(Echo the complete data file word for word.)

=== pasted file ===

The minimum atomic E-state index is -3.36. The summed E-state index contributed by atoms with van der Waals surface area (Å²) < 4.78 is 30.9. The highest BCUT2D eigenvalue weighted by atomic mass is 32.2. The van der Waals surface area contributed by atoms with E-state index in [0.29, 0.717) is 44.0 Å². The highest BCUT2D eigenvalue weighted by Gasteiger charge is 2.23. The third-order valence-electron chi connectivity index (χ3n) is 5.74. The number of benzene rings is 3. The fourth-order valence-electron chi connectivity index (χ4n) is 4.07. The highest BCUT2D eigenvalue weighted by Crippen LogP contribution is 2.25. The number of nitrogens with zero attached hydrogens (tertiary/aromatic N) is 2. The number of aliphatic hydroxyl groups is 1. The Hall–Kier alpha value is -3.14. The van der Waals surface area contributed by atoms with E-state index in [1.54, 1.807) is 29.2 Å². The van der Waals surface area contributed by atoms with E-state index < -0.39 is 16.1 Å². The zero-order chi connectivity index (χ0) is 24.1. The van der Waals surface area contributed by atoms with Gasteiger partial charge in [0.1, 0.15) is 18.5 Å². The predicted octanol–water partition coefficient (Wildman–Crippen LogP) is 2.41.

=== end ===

The minimum atomic E-state index is -3.36. The summed E-state index contributed by atoms with van der Waals surface area (Å²) < 4.78 is 30.9. The highest BCUT2D eigenvalue weighted by atomic mass is 32.2. The van der Waals surface area contributed by atoms with E-state index in [0.29, 0.717) is 44.0 Å². The highest BCUT2D eigenvalue weighted by Gasteiger charge is 2.23. The third-order valence-electron chi connectivity index (χ3n) is 5.74. The number of benzene rings is 3. The fourth-order valence-electron chi connectivity index (χ4n) is 4.07. The highest BCUT2D eigenvalue weighted by Crippen LogP contribution is 2.25. The number of nitrogens with zero attached hydrogens (tertiary/aromatic N) is 2. The number of aliphatic hydroxyl groups is 1. The Hall–Kier alpha value is -3.14. The van der Waals surface area contributed by atoms with E-state index in [1.54, 1.807) is 29.2 Å². The van der Waals surface area contributed by atoms with E-state index < -0.39 is 16.1 Å². The zero-order chi connectivity index (χ0) is 24.1. The van der Waals surface area contributed by atoms with Gasteiger partial charge in [0.1, 0.15) is 18.5 Å². The predicted octanol–water partition coefficient (Wildman–Crippen LogP) is 2.41.